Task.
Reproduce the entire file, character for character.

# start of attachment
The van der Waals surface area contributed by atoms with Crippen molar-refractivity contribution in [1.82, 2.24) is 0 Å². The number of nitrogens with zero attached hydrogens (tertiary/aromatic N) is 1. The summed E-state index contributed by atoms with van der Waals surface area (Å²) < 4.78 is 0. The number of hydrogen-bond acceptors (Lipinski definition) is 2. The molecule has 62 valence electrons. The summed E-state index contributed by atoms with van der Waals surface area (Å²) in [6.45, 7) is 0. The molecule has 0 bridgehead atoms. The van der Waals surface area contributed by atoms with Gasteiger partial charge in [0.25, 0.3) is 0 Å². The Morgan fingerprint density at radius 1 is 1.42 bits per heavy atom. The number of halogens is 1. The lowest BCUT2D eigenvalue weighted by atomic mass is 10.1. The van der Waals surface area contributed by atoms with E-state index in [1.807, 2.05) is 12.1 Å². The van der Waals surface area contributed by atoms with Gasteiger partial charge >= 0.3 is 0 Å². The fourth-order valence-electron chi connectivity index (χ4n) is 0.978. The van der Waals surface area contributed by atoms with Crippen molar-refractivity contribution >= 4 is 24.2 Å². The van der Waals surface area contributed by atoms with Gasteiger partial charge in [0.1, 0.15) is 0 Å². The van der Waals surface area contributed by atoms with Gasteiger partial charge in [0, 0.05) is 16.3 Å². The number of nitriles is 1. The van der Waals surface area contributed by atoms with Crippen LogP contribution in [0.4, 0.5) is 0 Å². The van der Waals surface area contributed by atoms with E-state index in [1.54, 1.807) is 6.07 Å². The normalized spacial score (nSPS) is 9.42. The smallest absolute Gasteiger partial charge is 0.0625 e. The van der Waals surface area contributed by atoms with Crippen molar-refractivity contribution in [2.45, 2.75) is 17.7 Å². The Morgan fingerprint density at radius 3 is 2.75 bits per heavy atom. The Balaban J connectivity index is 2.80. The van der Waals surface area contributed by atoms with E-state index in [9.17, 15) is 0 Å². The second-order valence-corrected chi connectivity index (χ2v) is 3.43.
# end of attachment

The van der Waals surface area contributed by atoms with Crippen molar-refractivity contribution in [1.82, 2.24) is 0 Å². The number of nitrogens with zero attached hydrogens (tertiary/aromatic N) is 1. The summed E-state index contributed by atoms with van der Waals surface area (Å²) < 4.78 is 0. The number of hydrogen-bond acceptors (Lipinski definition) is 2. The molecule has 62 valence electrons. The summed E-state index contributed by atoms with van der Waals surface area (Å²) in [6.45, 7) is 0. The molecule has 0 bridgehead atoms. The van der Waals surface area contributed by atoms with Gasteiger partial charge in [0.25, 0.3) is 0 Å². The Morgan fingerprint density at radius 1 is 1.42 bits per heavy atom. The number of halogens is 1. The lowest BCUT2D eigenvalue weighted by atomic mass is 10.1. The van der Waals surface area contributed by atoms with E-state index in [1.807, 2.05) is 12.1 Å². The van der Waals surface area contributed by atoms with Gasteiger partial charge >= 0.3 is 0 Å². The fourth-order valence-electron chi connectivity index (χ4n) is 0.978. The van der Waals surface area contributed by atoms with Crippen molar-refractivity contribution >= 4 is 24.2 Å². The van der Waals surface area contributed by atoms with Gasteiger partial charge in [0.1, 0.15) is 0 Å². The van der Waals surface area contributed by atoms with Gasteiger partial charge in [0, 0.05) is 16.3 Å². The number of nitriles is 1. The van der Waals surface area contributed by atoms with Crippen LogP contribution in [0.4, 0.5) is 0 Å². The van der Waals surface area contributed by atoms with E-state index in [1.54, 1.807) is 6.07 Å². The normalized spacial score (nSPS) is 9.42. The smallest absolute Gasteiger partial charge is 0.0625 e. The van der Waals surface area contributed by atoms with Crippen molar-refractivity contribution in [2.45, 2.75) is 17.7 Å². The Morgan fingerprint density at radius 3 is 2.75 bits per heavy atom. The Balaban J connectivity index is 2.80. The van der Waals surface area contributed by atoms with E-state index in [9.17, 15) is 0 Å². The second-order valence-corrected chi connectivity index (χ2v) is 3.43.